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Okay, this is a painful one for me to share and admit… I am prideful and stubborn! Just ask my wife, she will confirm it. If you know and meet me you might not think that, but the truth is I want you to think that, or at least that’s what I used to want people to think. Let me explain.

I have not always been willing to ask for help, or look at my own dysfunctions. Years ago, like many people, I used to view getting help as a sign of weakness. That sounds stupid coming out of my mouth, especially as a pastor and coach who helps people for a living. At a very subconscious level I felt asking for help made me instantly disqualified from helping and leading others. In my mind, I wanted to be the one who helps others and never needs anything. It is prideful and really cruel to think that others should need you but not you needing them. If we are honest with ourselves most of us struggle with asking for help. Shame is sneaky and keeps us from a lot of healthy choices.

The truth is that I have helped more people through sharing my failures and brokenness, with empathy, than any amount of expertise or phony perfectionism I could offer. I’m almost shocked at the amount of people who I meet with who after we are done tell me, “thank you for your honesty and vulnerability. It really helped.” I recently had the opportunity to share at my amazing church (Rise City Church) here in San Diego and I was again reminded of the power of expressing our fears and failures to God and others (See message here). If there is power through sharing our pain, than the opposite could also be true… the lack of sharing reinforces and secures our powerlessness.

The truth is that I have helped more people through sharing my failures and brokenness, with empathy, than any amount of expertise or phony perfectionism I could offer.

I think we all want help and to hear from people who have failed and made it through, rather than people who can tell us how to have a perfect, pain free, life just like them. That crap isn’t helping anyone… it just leaves people feeling helpless and hopeless!

So where should you start when looking for help? The first place to start is where you are and with those close to you. Reaching out to a close friend or family member, especially if they are a good listener, will go a long way. But what if the pain and problems you are experiencing are related to those same people? Or, what if the pain you are processing is beyond their ability to help?

If you are a part of a local church, or have grown up in some type of faith community, you might first look for help from a pastor or church leader. As a pastor who has sat with many people over the years there are some limitations to this type of help. First, pastors are typically busy and have very little margin for helping people other than 1 or 2 meetings. Most pastors have an incredible heart and passion for people and relationships and can provide incredible spiritual encouragement and support. Some pastors are the last people you want to share with (how do you know?). The problem is that most pastors are not equipped to walk people through their pain/trauma and help them develop a personal plan for growth and change.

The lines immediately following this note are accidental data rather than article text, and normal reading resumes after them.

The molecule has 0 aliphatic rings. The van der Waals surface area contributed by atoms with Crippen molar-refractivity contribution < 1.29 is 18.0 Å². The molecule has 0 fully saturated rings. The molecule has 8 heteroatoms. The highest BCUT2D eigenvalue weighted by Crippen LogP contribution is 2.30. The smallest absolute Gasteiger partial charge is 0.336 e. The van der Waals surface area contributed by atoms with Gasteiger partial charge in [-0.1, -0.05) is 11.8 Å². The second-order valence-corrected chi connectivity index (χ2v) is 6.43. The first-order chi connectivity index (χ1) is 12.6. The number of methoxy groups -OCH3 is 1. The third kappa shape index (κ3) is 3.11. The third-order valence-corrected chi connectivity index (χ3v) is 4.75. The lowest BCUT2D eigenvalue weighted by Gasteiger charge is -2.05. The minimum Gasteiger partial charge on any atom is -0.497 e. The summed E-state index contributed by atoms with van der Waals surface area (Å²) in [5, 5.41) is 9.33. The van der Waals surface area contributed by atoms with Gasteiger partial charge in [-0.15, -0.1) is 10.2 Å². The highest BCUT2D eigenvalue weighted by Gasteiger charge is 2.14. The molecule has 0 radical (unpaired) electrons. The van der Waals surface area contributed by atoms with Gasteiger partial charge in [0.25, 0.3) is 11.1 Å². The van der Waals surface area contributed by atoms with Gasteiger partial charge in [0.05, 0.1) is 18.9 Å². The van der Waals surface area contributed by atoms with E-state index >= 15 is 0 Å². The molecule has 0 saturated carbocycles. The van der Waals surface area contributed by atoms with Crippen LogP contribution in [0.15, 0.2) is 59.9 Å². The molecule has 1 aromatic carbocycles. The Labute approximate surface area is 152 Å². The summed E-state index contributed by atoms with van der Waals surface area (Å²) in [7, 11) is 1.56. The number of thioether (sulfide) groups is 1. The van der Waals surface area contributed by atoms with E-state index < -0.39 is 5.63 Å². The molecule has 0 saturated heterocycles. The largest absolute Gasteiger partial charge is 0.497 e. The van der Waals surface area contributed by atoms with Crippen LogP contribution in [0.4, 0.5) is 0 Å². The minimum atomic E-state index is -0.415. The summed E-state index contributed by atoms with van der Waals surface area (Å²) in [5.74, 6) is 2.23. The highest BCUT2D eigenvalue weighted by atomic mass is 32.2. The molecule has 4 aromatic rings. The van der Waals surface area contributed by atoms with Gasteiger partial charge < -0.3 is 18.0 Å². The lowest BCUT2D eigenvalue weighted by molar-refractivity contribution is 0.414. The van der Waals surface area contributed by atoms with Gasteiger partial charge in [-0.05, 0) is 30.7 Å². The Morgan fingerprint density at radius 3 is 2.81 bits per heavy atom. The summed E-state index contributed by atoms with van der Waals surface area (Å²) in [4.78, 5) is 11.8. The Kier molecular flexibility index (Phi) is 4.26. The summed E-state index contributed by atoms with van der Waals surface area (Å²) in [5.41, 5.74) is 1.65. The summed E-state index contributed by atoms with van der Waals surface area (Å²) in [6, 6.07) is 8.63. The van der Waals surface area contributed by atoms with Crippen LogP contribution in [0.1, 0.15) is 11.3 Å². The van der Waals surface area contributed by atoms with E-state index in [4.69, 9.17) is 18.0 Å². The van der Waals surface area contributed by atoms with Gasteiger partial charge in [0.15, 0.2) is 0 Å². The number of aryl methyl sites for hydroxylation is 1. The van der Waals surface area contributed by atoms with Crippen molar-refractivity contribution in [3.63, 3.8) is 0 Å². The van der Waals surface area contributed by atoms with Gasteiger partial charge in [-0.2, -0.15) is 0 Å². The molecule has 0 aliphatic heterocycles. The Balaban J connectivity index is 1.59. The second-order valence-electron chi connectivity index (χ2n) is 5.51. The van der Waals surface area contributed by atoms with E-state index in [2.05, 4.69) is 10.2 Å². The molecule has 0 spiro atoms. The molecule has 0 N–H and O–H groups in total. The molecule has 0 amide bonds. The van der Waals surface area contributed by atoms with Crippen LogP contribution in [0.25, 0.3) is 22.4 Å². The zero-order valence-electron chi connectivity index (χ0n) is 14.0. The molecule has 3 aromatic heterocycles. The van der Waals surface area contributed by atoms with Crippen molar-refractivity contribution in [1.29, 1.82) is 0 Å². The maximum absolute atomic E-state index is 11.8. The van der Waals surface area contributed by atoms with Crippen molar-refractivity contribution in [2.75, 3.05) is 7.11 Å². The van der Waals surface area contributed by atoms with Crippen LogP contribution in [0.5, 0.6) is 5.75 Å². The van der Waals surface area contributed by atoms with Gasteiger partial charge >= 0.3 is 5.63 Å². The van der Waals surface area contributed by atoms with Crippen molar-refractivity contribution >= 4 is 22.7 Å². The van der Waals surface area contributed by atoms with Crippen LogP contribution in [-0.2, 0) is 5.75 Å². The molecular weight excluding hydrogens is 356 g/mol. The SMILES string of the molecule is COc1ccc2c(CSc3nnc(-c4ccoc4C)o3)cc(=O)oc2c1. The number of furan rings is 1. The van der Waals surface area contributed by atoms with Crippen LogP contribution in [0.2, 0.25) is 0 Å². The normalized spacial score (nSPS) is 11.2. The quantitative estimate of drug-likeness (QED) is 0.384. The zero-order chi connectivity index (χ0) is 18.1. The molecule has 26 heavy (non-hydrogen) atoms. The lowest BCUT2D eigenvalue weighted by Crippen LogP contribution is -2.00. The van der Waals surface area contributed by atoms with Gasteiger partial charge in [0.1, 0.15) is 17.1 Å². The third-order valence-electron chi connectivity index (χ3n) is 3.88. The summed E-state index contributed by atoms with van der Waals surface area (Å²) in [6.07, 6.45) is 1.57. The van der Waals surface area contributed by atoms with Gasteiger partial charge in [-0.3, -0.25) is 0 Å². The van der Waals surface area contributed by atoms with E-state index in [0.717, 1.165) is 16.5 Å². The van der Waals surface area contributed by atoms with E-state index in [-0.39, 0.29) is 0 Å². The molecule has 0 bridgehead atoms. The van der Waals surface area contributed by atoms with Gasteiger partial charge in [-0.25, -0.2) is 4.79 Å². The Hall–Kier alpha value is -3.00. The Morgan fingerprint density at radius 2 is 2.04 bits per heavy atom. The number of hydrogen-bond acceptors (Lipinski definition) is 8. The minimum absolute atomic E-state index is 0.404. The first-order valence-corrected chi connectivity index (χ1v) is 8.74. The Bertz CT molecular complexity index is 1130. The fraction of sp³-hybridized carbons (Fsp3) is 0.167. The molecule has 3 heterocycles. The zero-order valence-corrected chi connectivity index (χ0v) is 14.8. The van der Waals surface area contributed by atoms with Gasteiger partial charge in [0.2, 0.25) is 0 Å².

If you are really stuck, or in a painful place, you might reach out for professional counseling. A qualified and experienced therapist can make all the difference in the world (I know they have for me). A good therapist is able to direct you through a process of recovery and taking ownership for your life and choices. Here’s the problem (as I see it anyway) with professional counseling. First, it takes a lot longer, which isn’t bad, but a good counselor is often $150-$250 per 50 minutes session and some of the best counselors do not take insurance. This makes getting help a financial sustainability issue. Unlike a pastor who may be highly relational, a counselor is unable to provide any relational support, which is a vital ingredient to your own going growth.

“Your freedom is worth your investment. Get some help.”

Albert Tate

Another option to consider is a coach. Coaching is the perfect blend of instruction, encouragement, structure AND relationship. Coaching lasts for a season, to train you how to do it for yourself and possibly train you to help others. To help you become the best version of yourself. Coaching for me involves helping people process their pain so they can live into their passions.

How do you know when you need a coach? When you sense you are stuck and need help moving forward and don’t have the tools/resources to do it alone. A good coach is someone who has accomplished what you are trying to achieve and can now help you navigate your journey. A coach is able to provide a temporary structure of support, necessary skills and accountability while you pursue your goals and build your own support and accountability.

There is no excuse for not getting help! If you were sick or injured you would call your doctor. Whether it’s a good friend, a pastor/Christian Leader, counselor or maybe even a coach, you have to make taking care of you a top priority. It’s time to get over yourself and what others think. Are you really going to let your pride and the opinions of others keep you from healing, growing and pursuing your passions?

What have your experiences been with Pastoral care, Professional Counseling, or Coaching? I would love to hear your experiences.

Coach Matt

Coach Matt

Matt has over 20 years experience as a pastor, organizational leader and coach. Matt is a survivor of pain, trauma, depression, anxiety, panic attacks, suicidal thoughts and codependency. He has learned to not only survive trauma and pain, but live a passionate and fulfilling life and loves helping others do the same.